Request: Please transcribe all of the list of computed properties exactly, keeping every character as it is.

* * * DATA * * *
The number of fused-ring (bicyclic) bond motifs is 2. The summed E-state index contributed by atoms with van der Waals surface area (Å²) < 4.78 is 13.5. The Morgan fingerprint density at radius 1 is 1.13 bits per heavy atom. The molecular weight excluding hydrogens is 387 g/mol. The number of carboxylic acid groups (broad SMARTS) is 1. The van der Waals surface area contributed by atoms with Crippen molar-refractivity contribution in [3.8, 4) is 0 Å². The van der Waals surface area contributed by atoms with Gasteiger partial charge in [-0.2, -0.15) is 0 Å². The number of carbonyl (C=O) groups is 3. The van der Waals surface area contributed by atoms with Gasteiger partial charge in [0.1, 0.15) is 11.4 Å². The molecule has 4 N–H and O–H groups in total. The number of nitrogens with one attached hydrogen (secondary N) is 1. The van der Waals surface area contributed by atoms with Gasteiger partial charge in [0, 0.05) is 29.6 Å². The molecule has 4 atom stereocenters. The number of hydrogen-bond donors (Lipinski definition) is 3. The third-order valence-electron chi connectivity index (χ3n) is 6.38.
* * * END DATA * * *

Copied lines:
The number of fused-ring (bicyclic) bond motifs is 2. The summed E-state index contributed by atoms with van der Waals surface area (Å²) < 4.78 is 13.5. The Morgan fingerprint density at radius 1 is 1.13 bits per heavy atom. The molecular weight excluding hydrogens is 387 g/mol. The number of carboxylic acid groups (broad SMARTS) is 1. The van der Waals surface area contributed by atoms with Crippen molar-refractivity contribution in [3.8, 4) is 0 Å². The van der Waals surface area contributed by atoms with Gasteiger partial charge in [-0.2, -0.15) is 0 Å². The number of carbonyl (C=O) groups is 3. The van der Waals surface area contributed by atoms with Gasteiger partial charge in [0.1, 0.15) is 11.4 Å². The molecule has 4 N–H and O–H groups in total. The number of nitrogens with one attached hydrogen (secondary N) is 1. The van der Waals surface area contributed by atoms with Gasteiger partial charge in [0, 0.05) is 29.6 Å². The molecule has 4 atom stereocenters. The number of hydrogen-bond donors (Lipinski definition) is 3. The third-order valence-electron chi connectivity index (χ3n) is 6.38.